Friday, September 4, 2009

The Life and Breath of Poetry

For some reason, tonight some haunting words came back to me, to weave their way through the vast complexities of my soul. When I first heard them I felt a warming pain that both stung and comforted me in the same moment. These were not just words . . . they were a beckoning of the surrendering to our own agendas. They were more than syllables, vowels, and punctuation. They were a mourning for the loss of selflessness. These words hit me, and hit me hard (I love when things do this!). I'll admit, I'm moved by things quite easily. I frequently find beauty in the subtleties of life. But this was one of the most beautiful statements I had heard in a long time.

The words of which I am speaking are from Elizabeth Alexander -- the Inaugural poet from this last January. In her poem "Praise Song for the Day" she spoke this line:

". . . love with no need to pre-empt grievance."

This may mean little to nothing to most people, but for me, this is such a profound and poignant thought. To me, it's incredibly beautiful. I was not aware of this until just this evening, as I was reading some articles on Alexander, but it seems that many, if not most people were quite underwhelmed and even bored with her poem. They felt it was too prosaic and one even said, "bureaucratic." Well, that's the nature of poetry: it's a purely subjective art and speaks to some, while not others. It is practically impossible to truly judge a poem as "good" or "bad," though my professors did not seem to have this problem with me. :)

Poetry is my first love, and will always be my greatest love (aside from my husband, of course). Poetry is life and breath . . . it relfects the truth and beauty of our world and our experiences. To see someone's poetry battered to hell, like I just saw her's, I begin to feel very angered. Perhaps it hits a bit too close to home. I've had my share of that too. And though I don't looooove every poem I read, I can always find at least one good thing in it. And even if I couldn't, I know that it doesn't make it a "bad" poem, simply because it's not my taste. I think a more accurate gauge of whether or not a poem is good or bad is whether or not the poet crafted it from an honest place. But that, unfortunately, is also impossible to ascertain.

In my poetry, I most often try to create vivid imagery, in order to portray a "truth" of humanity. If anything was hammered home into my skull during my years of college, it was to "show" and not "tell." Excellent advice; a tip of my hat to all my old professors out there! And probably the first thing that I ever learned as I began my journey into writing (which was when I was nine), was that a writer is NEVER satisfied. No matter how many drafts we go through, it is never quite good enough for us. While I may be satisfied with parts, I am never fully pleased with the whole.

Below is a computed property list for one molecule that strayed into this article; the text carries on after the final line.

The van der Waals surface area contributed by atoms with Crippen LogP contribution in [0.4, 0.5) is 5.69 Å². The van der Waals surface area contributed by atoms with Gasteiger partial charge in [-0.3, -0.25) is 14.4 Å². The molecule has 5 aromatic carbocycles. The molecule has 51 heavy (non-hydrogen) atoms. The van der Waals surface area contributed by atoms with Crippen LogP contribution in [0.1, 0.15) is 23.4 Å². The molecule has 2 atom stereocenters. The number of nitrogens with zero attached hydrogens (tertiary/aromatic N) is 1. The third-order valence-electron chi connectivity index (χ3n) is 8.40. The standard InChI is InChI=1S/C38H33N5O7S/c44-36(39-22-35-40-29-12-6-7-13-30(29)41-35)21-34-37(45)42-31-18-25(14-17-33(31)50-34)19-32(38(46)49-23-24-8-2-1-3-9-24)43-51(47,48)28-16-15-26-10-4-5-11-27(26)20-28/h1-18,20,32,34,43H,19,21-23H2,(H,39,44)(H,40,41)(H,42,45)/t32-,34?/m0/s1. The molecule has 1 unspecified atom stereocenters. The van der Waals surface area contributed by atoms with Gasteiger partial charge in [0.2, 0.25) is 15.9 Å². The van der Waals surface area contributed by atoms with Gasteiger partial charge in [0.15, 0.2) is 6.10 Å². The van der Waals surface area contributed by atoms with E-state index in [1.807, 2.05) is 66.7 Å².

When I read others' work I very often wish that I had thought of that. I wish that I had been that insightful and creative. The aforementioned line of Alexander's is one of those wishes. It blew me away. Love with no need to pre-empt grievance . . . I had to really let that one sink in for awhile, and spin it around till I had viewed it from all angles. I'm still pondering the full meaning of it, quite honestly. The most basic understanding of it I think, is that of unconditional love. Love that needs not to be won or earned. Love that exists in spite of differences and accusations. Love that comes before a reason to love. Love that does not need to block or stifle criticism. But love that allows openness for all emotions, all freedoms, all circumstances.

When I heard her poem on that January afternoon I immediatly thought of Walt Whitman, whom often used the idea of "song" in his poetry. There was a similar tone, I thought, as in some of Whitman's work -- the calling upon of people to unite, and lift up one another in appreciation of the beauty of the human condition. There is a hopefulness to both Alexander's poem and that of Whitman's work.

I heard Alexander speak some time after the inauguration about her poem. She explained that when she said "praise song" she meant that as one modified noun -- a song of praise. The way in which I interpreted it when I heard it was that she was giving the command to praise the entity of "song." That's the other nature of poetry: it's open for interpretation. And while I appreciate the way in which she meant it, I sort of like my own piddly interpretation better. I like the idea of "song" being an entity to which we are offering our praise. It's that transcendentalist in me! I love to personify objects and ideas in writing. That technique lends itself quite well to poetry. It is a useful way in which to create many layers of meaning.

Like every person, the best poems (and this is subjective) have multiple layers, from which you can constantly find new meanings. This is what makes poetry so alive . . . that it breathes and takes upon a spirit and soul of its own. Corny? Perhaps. It may be the nerd in me. And trust me, I AM a nerd. :) But the fact that most poetry does not have a defined interpretation laid out for the reader allows speculations, discussions, and ponderings to continue indefinitely. It is a continous searching for the truth behind the metaphor. What could be more alive than that?

I am thankful for the insight of authors and poets. There is so much knowledge to be gained . . . and I am not only speaking of knowledge of facts and figures. There is knowledge of humanity, of society, of ourselves, and of the soul. They offer a looking glass -- an altered reflection, showing us not only what we were, what we are . . . but also what we can become.

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